The one I was really looking forward to, Richard Stanley's The Mother of Toads, was the only genuine disappointment. Hardware and Dust Devil are favorites of mine, but his body of work is unfortunately slim. The segment is the most traditional horror piece of the bunch, but I guess Stanley didn't learn the valuable lesson taught in Frogs, frogs are not scary, ever. It's moody at times and I can see the skills that I love about the director, but it just doesn't work.
The rest, people will have more mixed reactions about. It's great to see Tom Savini (the true Wizard of Gore) directing, but Wet Dreams is plain silly. It also looks like it comes from 1992, which is kind of strange and, I'm sure, intentional. It's super violent and totally silly, so I can see it appealing to the most viewers. The Accident isn't really a horror film at all, unless you look at it from a small child's perspective. Whether or not it's scary, it's very sad and realistic. Some will object to its total lack of horror content, however. I really liked Sweets, with its constant eating scenes, but I think a lot of people will find it more disgusting to watch than a lot of the gore. I suppose that I do, too, which is probably why I liked it so much.
From Image Entertainment and Severin, the DVD for The Theatre Bizarre is decent enough, but nothing too special. The anamorphic image is a little soft throughout, but it's mostly clear and there aren't any real problems with the transfer. The sound is a reasonably robust stereo mix, but the dialog is sometimes murky, especially in the framing sequences. There's no real background noise to speak of, but the voices should have been brought closer to the front of the mix. For extras, we have an audio commentary on each segment (except for The Accident) where we hear from the individual directors on their contribution. Because the voices change so often, it's rarely boring and a solid commentary. Interviews with the directors and behind-the-scenes footage give us a little better handle on their intentions for the project and a trailer closes out the disc.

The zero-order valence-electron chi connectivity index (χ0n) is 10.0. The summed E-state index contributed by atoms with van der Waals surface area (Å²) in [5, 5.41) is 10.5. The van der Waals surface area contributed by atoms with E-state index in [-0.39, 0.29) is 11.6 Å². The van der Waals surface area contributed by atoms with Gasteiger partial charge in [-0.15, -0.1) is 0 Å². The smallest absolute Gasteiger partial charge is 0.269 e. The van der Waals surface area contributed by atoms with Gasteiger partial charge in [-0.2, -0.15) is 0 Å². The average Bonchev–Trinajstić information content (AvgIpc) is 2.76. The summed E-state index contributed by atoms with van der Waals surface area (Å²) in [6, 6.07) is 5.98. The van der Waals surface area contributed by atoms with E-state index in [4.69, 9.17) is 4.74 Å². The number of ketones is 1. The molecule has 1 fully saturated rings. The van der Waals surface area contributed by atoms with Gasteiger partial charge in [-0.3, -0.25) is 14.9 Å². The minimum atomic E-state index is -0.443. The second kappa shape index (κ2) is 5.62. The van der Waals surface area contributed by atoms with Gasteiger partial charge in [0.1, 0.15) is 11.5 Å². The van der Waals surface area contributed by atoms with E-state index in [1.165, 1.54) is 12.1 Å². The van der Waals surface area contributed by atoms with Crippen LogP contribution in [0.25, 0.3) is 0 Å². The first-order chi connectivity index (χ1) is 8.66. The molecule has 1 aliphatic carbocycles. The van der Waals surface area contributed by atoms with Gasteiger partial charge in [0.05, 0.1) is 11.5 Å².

The Theatre Bizarre is an interesting, if not altogether successful horror anthology. Like anything of the type, the quality of the segments is mixed; some are really interesting, but a few are bound to disappoint. There's enough variance in the segments to keep things interesting, even if they don't all hit their marks. Mostly, I'm just glad to see work from a few of these directors, and their fans especially will want to check it out.
Review content copyright © 2012 Daryl Loomis; Site layout and review format copyright © 1998 - 2016 HipClick Designs LLC
Scales of Justice
Studio: Image Entertainment
* 2.35:1 Anamorphic
* Dolby Digital 2.0 Stereo (English)
Running Time: 113 Minutes
Release Year: 2011
MPAA Rating: Not Rated